9-1 LABOR MARKET TRENDS
Economists define the labor force as nonmilitary workers over 16 who are employed or unemployed. People who are not looking for work, such as students, full-time parents, and retirees, are not considered part of the labor force.
One trend (Census link go to pages 26-31) in the U. S. economy is the shift from manufacturing to services. Production of services is increasing faster than the production of goods—especially in computer-related fields.
Another important trend is the increasing numbers of women in the workplace. Changing social roles have encouraged many women to gain education and employment skills.
A third trend is the rise of contingent employment, or temporary work. Firms use contingent employment to gain flexibility and to save money. It is easier to discharge temporary workers than permanent employees, so firms can quickly adjust the number of workers to increase or decrease output.
What is the correalation between these employment trends and the economy?
American workers are paid well compared to people in some countries. However, the average earnings of college graduates has increased, while the average earnings of those without college degrees has decreased by a large amount. One reason for this is that competition from foreign companies has decreased the demand for low-skilled workers.
Outsourcing (in the U.S.) is when U.S. companies use workers in other countries to perform jobs that were previously done by U.S. workers.
9-2 LABOR AND WAGES
In a competitive labor market, the price of labor—the wage rate—is determined largely by supply and demand. Workers are paid according to their productivity, the level of output produced. Competitive demand for labor drives wages up. Some firms attempt to cut labor costs by substituting machines for people. Labor supply comes from households. The higher the wage, the larger the quantity of labor supplied. The equilibrium wage is the wage rate that produces neither an excess supply of workers nor an excess demand for workers
Jobs can be classified into four skill levels. Semiskilled labor requires minimal specialized skills and education. Unskilled labor requires no specialized skills or training. Skilled labor requires specialized skills and training. Professional labor requires advanced skills and education. Workers with higher skill levels usually receive higher wages. In addition, union members tend to earn higher wages than nonunion workers in similar jobs. In the 1960s, Congress outlawed wage discrimination based on gender or race. Yet women still earn about 75 percent of men's earnings, and minorities tend to earn lower pay than whites.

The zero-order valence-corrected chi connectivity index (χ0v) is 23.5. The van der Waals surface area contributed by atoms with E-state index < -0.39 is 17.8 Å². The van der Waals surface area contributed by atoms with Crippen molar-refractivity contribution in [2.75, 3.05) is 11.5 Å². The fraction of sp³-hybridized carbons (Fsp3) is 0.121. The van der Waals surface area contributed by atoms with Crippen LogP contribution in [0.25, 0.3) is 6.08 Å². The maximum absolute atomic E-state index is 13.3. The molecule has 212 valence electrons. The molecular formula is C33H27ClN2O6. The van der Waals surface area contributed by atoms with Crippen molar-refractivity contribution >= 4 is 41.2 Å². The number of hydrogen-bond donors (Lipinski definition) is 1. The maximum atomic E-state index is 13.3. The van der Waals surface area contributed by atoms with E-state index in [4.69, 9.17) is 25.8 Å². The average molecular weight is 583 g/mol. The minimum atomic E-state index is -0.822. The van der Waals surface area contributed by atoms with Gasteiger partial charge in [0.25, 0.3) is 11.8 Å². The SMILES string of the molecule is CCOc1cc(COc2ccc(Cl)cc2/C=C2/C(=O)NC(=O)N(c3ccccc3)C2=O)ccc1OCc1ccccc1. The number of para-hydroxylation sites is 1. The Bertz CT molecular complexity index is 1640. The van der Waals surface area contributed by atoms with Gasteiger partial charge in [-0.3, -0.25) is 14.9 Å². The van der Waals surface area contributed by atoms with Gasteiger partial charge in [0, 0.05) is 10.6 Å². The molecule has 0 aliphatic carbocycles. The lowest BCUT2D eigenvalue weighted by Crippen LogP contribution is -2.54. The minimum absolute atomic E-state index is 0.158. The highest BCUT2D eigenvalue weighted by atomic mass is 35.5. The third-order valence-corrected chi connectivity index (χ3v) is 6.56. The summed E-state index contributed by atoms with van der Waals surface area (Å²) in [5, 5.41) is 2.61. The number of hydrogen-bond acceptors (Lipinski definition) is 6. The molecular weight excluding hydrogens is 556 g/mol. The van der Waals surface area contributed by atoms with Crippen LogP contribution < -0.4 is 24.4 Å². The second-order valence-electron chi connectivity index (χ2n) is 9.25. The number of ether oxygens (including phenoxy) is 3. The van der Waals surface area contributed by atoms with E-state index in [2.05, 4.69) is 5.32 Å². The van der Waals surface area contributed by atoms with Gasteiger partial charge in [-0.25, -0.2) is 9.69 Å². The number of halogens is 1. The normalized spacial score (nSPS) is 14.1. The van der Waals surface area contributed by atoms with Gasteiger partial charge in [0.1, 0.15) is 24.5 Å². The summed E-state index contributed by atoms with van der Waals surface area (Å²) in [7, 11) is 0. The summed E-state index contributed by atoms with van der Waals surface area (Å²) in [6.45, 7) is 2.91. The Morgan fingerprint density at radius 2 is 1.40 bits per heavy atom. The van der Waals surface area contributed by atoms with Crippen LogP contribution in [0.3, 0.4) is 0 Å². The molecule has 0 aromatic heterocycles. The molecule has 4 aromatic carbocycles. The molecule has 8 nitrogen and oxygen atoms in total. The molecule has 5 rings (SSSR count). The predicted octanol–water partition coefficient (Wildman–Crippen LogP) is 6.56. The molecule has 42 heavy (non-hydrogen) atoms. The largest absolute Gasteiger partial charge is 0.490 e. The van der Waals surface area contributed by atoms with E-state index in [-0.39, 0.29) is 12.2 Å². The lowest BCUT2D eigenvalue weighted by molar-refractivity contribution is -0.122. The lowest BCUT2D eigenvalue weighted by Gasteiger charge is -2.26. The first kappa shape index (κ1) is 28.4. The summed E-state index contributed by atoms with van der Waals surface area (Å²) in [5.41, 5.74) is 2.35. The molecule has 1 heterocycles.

Affirmative Action - For federal contractors and subcontractors, affirmative action must be taken by covered employers to recruit and advance qualified minorities, women, persons with disabilities, and covered veterans. Affirmative actions include training programs, outreach efforts, and other positive steps. These procedures should be incorporated into the company’s written personnel policies. Employers with written affirmative action programs must implement them, keep them on file and update them annually.
The glass ceiling, an unofficial and invisible barrier in some workplaces, prevents some women and
minorities from advancing in certain companies.
9-3 ORGANIZED LABOR
The labor union movement, which took shape over more than a century, was largely a response to changes brought on by the Industrial Revolution and the dangerous conditions and long hours of new factory jobs. Samuel Gompers, who founded the American Federation of Labor in 1886, focused on three reforms: higher wages, shorter hours, and safer work environments.
Union membership peaked in the 1940s. In 1947, in an effort to curb union power, Congress passed the Taft- Hartley Act, which allowed states to pass right-to-work laws. Since the 1940s, overall union membership has dropped to 13.5 percent of the labor force.
In a union workplace, management and labor periodically come together to negotiate employment contracts for wages and benefits, working conditions, and job security using the process of collective bargaining.
If a deadlock occurs, the union members may vote to strike -a process whereby workers refuse to work. It is a tool of last resort. It may be damaging to both labor and management. Sometimes the two sides agree to mediation in which a third party is asked to find a solution both parties will accept. However, mediation is not binding.
If it fails, the talks may go to arbitration in which the third party’s decision is legally binding.
Why couldn't we buy Twinkies?